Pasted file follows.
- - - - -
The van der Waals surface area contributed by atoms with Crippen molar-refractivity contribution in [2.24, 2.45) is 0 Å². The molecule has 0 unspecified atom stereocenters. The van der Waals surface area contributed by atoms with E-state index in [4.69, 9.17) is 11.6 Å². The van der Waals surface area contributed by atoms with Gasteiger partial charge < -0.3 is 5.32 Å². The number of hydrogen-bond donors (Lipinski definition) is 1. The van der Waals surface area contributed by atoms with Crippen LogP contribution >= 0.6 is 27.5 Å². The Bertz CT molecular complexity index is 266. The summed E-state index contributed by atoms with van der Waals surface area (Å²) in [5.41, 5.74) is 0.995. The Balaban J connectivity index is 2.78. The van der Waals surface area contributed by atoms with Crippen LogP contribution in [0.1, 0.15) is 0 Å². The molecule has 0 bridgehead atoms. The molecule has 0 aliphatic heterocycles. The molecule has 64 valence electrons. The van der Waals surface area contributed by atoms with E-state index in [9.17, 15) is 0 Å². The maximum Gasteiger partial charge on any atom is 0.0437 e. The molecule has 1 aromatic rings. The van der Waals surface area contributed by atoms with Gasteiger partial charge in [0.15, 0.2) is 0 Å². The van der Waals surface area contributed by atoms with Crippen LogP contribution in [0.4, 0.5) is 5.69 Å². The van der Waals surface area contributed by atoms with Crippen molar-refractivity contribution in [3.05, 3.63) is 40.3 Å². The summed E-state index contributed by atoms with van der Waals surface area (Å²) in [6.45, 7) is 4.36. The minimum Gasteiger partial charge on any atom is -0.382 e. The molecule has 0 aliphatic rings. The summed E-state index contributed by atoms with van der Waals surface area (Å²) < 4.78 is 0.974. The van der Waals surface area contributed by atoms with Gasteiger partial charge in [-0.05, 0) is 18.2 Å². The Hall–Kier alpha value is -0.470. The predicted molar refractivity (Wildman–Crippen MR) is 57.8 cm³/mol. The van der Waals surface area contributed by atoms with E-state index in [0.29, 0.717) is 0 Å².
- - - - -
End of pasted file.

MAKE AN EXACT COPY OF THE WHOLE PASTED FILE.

The van der Waals surface area contributed by atoms with Crippen molar-refractivity contribution in [2.24, 2.45) is 0 Å². The molecule has 0 unspecified atom stereocenters. The van der Waals surface area contributed by atoms with E-state index in [4.69, 9.17) is 11.6 Å². The van der Waals surface area contributed by atoms with Gasteiger partial charge < -0.3 is 5.32 Å². The number of hydrogen-bond donors (Lipinski definition) is 1. The van der Waals surface area contributed by atoms with Crippen LogP contribution >= 0.6 is 27.5 Å². The Bertz CT molecular complexity index is 266. The summed E-state index contributed by atoms with van der Waals surface area (Å²) in [5.41, 5.74) is 0.995. The Balaban J connectivity index is 2.78. The van der Waals surface area contributed by atoms with Crippen LogP contribution in [0.1, 0.15) is 0 Å². The molecule has 0 bridgehead atoms. The molecule has 0 aliphatic heterocycles. The molecule has 64 valence electrons. The van der Waals surface area contributed by atoms with E-state index in [9.17, 15) is 0 Å². The maximum Gasteiger partial charge on any atom is 0.0437 e. The molecule has 1 aromatic rings. The van der Waals surface area contributed by atoms with Gasteiger partial charge in [0.15, 0.2) is 0 Å². The van der Waals surface area contributed by atoms with Crippen LogP contribution in [0.4, 0.5) is 5.69 Å². The van der Waals surface area contributed by atoms with Crippen molar-refractivity contribution in [3.05, 3.63) is 40.3 Å². The summed E-state index contributed by atoms with van der Waals surface area (Å²) in [6.45, 7) is 4.36. The minimum Gasteiger partial charge on any atom is -0.382 e. The molecule has 0 aliphatic rings. The summed E-state index contributed by atoms with van der Waals surface area (Å²) < 4.78 is 0.974. The van der Waals surface area contributed by atoms with Gasteiger partial charge in [-0.05, 0) is 18.2 Å². The Hall–Kier alpha value is -0.470. The predicted molar refractivity (Wildman–Crippen MR) is 57.8 cm³/mol. The van der Waals surface area contributed by atoms with E-state index in [0.29, 0.717) is 0 Å².